I personally can tell you that attempts to tell a positive story of life in the Red Road have been obstructed. And offer the opinion that what has gone on amounts to almost an ‘ethnic cleansing’ of the Red Road community and its true story. This, entirely for political gain and the generation of fat contracts for the well-connected cronies behind what seems to be an endless cycle of ‘build it up, run it doon, build it up and run it doon again’ – with the ordinary folk of Glasgow caught up like rags in the spin cycle!

    The commonwealth games have cost many a Glasgow East-Ender their homes and businesses, with no adequate compensation. It’s a spectacle that most won’t be able to access. And likewise the facilities left will be beyond the reach of many – more ‘ethnic cleansing’ and fat contracts for the boys in other words! – The demolition of the Red Road does NOT symbolise anything of the regeneration of Glasgow; for it’s been ‘regenerating’ for all of the 51 years I’ve been on the planet and never-quite got there! – Rather it’s just the click of the ratchet as the next spin-cycle kicks in!

    And this is the ultimate mockery, the ultimate disrespect and display of contempt for all those ordinary Glaswegians who lived, loved and died in those buildings. The ultimate display of ethnic cleansing.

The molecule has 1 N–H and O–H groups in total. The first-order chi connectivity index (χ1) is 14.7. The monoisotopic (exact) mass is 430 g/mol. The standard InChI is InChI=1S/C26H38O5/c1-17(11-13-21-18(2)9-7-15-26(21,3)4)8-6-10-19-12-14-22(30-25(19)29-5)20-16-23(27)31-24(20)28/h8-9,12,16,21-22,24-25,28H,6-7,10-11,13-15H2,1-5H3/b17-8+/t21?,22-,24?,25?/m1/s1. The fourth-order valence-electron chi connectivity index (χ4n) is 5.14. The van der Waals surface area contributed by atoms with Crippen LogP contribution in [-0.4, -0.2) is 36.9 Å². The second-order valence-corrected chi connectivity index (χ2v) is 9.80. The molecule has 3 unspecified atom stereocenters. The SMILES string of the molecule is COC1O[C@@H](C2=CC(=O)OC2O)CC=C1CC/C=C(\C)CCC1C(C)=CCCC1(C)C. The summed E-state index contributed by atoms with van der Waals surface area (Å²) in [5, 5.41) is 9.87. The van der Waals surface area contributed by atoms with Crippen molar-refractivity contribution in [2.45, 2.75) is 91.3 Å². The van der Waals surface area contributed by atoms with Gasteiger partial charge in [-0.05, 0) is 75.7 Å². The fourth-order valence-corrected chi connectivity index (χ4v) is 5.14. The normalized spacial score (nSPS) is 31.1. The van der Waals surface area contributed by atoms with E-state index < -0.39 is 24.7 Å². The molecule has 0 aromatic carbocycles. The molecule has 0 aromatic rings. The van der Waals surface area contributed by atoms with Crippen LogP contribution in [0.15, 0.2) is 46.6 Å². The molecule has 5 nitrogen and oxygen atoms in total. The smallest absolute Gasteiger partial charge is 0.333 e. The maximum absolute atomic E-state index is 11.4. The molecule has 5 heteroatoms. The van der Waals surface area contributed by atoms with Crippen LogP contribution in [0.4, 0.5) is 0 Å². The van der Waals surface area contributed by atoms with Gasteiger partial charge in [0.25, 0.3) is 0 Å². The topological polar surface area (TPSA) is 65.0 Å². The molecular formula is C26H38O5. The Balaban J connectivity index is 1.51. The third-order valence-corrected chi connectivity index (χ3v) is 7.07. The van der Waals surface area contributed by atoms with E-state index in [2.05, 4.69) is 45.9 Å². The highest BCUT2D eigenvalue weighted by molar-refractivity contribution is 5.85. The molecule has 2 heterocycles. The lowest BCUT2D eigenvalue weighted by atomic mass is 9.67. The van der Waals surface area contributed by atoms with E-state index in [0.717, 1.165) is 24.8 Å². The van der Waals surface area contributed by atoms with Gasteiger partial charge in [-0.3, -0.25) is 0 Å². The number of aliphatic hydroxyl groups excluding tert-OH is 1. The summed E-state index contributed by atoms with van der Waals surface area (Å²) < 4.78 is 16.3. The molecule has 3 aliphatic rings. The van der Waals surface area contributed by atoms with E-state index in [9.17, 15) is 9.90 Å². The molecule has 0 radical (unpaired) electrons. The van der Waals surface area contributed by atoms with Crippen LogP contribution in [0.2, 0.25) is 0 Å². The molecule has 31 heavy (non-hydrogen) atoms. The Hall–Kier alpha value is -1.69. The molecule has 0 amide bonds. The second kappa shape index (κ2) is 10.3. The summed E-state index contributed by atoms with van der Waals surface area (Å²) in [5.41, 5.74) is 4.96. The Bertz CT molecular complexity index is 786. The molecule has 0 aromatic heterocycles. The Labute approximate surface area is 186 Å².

• dado_trunking

    “for every Briton, red or blue”
    note the colour of the dust sheeting upon explosion (!)
    nah, not political at all . . .

  • Kitty MLB

    Auberon Waugh, you mention the son of one of my favourite authors…
    and maybe I agree with his sentiments in this instance- Victorian terraces were
    demolished for these.
    The 60’s when I were born! They say if you remember them, then you were not there
    clearly those magic mushrooms had a lot to answer to. I am sure Sir Christopher
    Wren would be turning in his grave.
    Utter soul destroying monstrosities, and so not England and indeed beautiful Scotland
    as she has been mentioned- I have not wandered into the Glasgow.
    People stuffed together like sardines is a ghastly concrete jungle.
    Quite honestly, I am not too fond of the ghastly things, I am minded to say.

  • wycombewanderer

    In a perfect world:

    Would the Scots stop finding things to whinge about?

    • Michael Mckeown

      In their perfect world, no.

    • John Lea

      It’s not ‘Scots’ whingeing, it’s the usual left-wing Socialist tw*ts who are up in arms. I’m sure you have a few of them down your way, too, non?